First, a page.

Exports for the first 10 weeks of 1975 had earned $163.8 million, 20% below the same period of 1974, while imports had al­ most doubled to $181.9 million, according to the Andean Times’ Latin America Eco­ nomic Report May 23. Officials predicted a budget deficit of at least $28 million in 1975, the New York Times reported Feb. 19. The government restricted commercial credits June 4 and banned automobile im­ ports for three months to combat the growing trade deficit.

U.S. Tuna Boats Seized Territorial intrusion charged. Naval offi­ cials seized seven U.S. tuna trawlers in January for fishing without licenses in Ecuador’s 200-mile territorial waters. The vessels were released in March. Four of the ships were seized Jan. 26, a fifth was taken Jan. 28, and another two were reported captured Jan. 31. The seizures angered officials in San Diego, Calif., where the boats were based. Rep. Lionel Van Deerlin (D, Calif.), who represented a portion of the city in Congress, called for an end to U.S. military aid to Ecuador Jan. 29. Mayor Pete Wilson asked President Ford Feb. 5 to cut off all aid to Ecuador. One Ecuadorean newspaper reported that the crew of one seized vessel said it had been authorized by the U.S. govern­ ment to fish in Ecuadorean waters, ac­ cording to the London newsletter Latin America Feb. 7.

LATIN AMERICA 1975 Etiel Rodriguez, Ecuador’s fishing undersecretary, asserted Jan. 29 that Ecuador would continue to “defend its natural resources and the ichthyological wealth in its 200-mile territorial waters.” The seven trawlers were fined a total of $1.7 million and were forced to buy back their confiscated tuna, catches for $1 mil­ lion. The incident led to more U.S. govern­ ment and labor protests. Seven senators sponsored a resolution, reported March 7, asking economic sanctions against Ecuador, and the International Long­ shoremen’s and Warehousemen’s Union, based on the west coast, called a boycott on shipments to and from Ecuador Feb. 20. The Ford Administration took no direct action against Ecuador, however, but instead sent a high-level State Depart­ ment group to Quito to discuss the boat seizure controversy. The group’s visit was reported by the Associated Press March 7. Of the seven seized boats, two were in­ eligible for Ecuadorean licenses because they were too big, and the other five refused to buy the licenses on grounds that the U.S. did not recognize 200-mile territorial waters. Press sources noted that since the licenses cost thousands of dollars and the U.S. government reim­ bursed the boat owners for any fines, it was cheaper not to buy them, and the U.S. government was said to have en­ couraged the boat owners to defy the 200mile limit. However, now that Ecuador was ap­ plying tougher sanctions against the tuna boats, the U.S. was no longer encouraging the boat owners’ defiance, and was seeking a solution to the issue with Ecuadorean officials, according to press reports.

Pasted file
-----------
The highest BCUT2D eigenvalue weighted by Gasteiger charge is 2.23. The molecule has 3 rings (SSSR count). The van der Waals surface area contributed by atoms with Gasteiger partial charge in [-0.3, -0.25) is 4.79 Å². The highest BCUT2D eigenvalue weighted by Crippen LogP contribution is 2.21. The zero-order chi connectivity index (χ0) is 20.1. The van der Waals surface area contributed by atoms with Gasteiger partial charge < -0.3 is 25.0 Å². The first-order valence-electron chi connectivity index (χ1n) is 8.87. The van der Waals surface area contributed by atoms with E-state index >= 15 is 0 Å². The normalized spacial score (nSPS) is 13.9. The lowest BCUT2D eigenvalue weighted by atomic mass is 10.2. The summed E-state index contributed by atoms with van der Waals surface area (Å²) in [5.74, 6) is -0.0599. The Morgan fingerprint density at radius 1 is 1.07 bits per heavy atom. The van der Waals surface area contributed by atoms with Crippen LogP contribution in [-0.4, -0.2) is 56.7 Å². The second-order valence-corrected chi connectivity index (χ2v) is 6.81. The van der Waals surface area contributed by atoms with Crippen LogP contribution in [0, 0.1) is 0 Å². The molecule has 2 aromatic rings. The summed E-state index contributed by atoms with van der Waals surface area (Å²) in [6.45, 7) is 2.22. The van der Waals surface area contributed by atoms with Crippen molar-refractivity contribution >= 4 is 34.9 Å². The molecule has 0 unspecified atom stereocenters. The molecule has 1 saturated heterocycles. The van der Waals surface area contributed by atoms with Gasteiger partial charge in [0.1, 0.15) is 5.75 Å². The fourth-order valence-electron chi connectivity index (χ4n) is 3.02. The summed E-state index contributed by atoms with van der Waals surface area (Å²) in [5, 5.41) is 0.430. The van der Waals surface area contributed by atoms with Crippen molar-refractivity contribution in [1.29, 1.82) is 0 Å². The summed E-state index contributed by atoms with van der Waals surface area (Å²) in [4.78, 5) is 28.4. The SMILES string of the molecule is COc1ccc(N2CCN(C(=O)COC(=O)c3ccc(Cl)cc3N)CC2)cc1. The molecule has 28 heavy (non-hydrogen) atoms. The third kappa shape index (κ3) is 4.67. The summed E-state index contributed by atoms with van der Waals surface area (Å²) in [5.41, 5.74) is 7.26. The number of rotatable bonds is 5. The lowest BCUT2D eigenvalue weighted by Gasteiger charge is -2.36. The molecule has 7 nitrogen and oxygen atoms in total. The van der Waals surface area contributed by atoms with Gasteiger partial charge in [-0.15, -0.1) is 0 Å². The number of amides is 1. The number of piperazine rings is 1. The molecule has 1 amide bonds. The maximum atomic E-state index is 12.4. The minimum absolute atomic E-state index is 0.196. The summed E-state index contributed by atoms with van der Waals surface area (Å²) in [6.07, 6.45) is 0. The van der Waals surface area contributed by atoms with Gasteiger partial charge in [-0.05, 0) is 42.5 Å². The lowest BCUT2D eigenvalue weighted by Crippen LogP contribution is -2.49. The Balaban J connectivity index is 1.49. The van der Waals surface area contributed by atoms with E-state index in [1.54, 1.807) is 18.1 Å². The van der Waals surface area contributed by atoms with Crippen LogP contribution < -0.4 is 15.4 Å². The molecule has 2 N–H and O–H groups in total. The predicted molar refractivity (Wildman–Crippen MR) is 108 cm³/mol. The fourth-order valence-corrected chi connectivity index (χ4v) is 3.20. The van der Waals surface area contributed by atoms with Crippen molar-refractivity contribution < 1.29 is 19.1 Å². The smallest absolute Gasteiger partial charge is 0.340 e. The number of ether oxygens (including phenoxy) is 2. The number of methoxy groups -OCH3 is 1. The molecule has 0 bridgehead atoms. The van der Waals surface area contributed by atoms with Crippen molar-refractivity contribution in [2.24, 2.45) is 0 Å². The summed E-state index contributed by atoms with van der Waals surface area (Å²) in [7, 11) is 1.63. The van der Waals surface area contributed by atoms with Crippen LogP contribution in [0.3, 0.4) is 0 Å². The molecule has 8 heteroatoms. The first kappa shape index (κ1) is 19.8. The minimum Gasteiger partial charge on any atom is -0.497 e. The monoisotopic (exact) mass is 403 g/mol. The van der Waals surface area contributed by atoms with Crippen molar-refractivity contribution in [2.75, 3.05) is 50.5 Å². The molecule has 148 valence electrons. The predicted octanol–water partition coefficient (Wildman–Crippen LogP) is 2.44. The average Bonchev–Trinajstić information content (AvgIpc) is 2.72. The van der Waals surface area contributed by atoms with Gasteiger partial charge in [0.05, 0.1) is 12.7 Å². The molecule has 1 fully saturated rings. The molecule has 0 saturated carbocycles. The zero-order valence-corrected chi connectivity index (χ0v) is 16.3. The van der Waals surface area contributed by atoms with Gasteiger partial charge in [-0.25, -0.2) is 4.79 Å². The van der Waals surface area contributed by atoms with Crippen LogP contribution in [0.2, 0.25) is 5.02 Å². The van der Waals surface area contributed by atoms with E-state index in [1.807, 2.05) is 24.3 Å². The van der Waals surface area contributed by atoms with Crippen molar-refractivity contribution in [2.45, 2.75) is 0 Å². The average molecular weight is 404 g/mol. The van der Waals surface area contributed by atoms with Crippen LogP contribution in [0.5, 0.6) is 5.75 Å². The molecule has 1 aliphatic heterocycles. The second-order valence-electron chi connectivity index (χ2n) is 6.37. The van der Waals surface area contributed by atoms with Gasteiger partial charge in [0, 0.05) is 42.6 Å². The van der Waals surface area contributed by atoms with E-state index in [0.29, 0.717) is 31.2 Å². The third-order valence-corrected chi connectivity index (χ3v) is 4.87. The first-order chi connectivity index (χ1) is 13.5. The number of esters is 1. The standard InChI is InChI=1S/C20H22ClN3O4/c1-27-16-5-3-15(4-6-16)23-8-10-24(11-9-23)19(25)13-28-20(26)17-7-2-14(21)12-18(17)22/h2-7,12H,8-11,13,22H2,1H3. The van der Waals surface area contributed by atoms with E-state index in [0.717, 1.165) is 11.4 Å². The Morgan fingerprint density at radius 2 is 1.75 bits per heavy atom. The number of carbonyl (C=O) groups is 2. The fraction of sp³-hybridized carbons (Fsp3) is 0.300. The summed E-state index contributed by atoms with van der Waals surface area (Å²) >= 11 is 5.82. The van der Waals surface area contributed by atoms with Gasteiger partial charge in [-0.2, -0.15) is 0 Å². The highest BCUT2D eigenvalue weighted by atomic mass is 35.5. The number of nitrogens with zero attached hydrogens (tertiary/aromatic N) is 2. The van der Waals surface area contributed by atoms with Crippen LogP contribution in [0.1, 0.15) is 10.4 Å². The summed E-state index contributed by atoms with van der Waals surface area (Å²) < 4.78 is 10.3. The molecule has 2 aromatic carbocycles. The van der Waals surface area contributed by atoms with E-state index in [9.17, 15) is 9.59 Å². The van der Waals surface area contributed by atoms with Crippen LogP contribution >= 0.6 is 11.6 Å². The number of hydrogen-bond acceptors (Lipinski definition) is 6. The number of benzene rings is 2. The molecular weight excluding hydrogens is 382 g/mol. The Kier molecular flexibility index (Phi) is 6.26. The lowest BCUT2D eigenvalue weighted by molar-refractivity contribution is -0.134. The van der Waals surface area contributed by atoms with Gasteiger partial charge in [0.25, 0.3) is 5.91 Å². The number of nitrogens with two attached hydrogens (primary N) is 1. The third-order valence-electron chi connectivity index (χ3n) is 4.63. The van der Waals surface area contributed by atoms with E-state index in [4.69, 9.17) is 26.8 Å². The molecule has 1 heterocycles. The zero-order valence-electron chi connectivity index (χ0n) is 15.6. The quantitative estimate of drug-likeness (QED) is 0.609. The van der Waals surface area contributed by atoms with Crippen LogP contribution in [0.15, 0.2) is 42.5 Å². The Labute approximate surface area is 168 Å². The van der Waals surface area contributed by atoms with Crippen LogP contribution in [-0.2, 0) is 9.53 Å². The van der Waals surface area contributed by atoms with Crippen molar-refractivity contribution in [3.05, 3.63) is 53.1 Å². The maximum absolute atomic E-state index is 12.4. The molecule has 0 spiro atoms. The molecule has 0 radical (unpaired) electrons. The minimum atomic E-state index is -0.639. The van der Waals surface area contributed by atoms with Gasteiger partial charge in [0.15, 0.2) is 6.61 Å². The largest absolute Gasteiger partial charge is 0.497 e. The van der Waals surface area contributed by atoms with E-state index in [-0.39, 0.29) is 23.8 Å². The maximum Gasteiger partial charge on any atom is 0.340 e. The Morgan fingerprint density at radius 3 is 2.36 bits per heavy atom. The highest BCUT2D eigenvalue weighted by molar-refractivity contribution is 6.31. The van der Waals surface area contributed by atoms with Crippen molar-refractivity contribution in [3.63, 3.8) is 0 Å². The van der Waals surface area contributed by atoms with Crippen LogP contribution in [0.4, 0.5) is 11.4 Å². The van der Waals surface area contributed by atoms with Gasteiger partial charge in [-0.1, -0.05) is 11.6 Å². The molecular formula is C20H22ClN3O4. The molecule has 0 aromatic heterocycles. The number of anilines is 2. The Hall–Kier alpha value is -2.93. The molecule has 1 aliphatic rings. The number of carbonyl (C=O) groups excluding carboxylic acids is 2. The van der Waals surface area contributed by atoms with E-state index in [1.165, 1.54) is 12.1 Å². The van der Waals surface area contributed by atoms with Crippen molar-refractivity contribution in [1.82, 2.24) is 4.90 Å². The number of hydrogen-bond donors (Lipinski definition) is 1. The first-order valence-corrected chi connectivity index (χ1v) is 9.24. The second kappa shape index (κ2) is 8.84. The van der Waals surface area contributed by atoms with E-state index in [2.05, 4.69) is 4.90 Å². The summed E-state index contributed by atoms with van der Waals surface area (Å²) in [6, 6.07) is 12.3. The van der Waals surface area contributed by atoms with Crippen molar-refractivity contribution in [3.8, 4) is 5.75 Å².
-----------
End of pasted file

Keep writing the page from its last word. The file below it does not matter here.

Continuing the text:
President Lopez Ousted in Banana Bribe Scandal

Melgar succeeds Lopez. The Armed Forces Superior Council dismissed Gen. Oswaldo Lopez Arellano as president of Honduras April 22, after Lopez refused to cooperate fully with a government panel investigat­ ing reports that he accepted a $1.25 million bribe from the nation’s leading banana producer, United Brands Co. of the U.S. The Council announced in a radio broadcast that Lopez had been suc­ ceeded by CoL Juan Alberto Melgar Castro, the armed forces commander. The Council said the new government would enact major reforms but would also main­ tain Honduras’ traditional support for Central American economic integration. The coup against Lopez was bloodless, according to press reports. The capital city of Tegucigalpa was reported calm April 22, with all activities proceeding normally. Lopez was reported at his home, but not under arrest. The day before the coup, the committee investigating the bribe reports had an­ nounced publicly that Lopez had refused it permission to examine his foreign bank accounts, creating “an obstacle to the committee’s work.”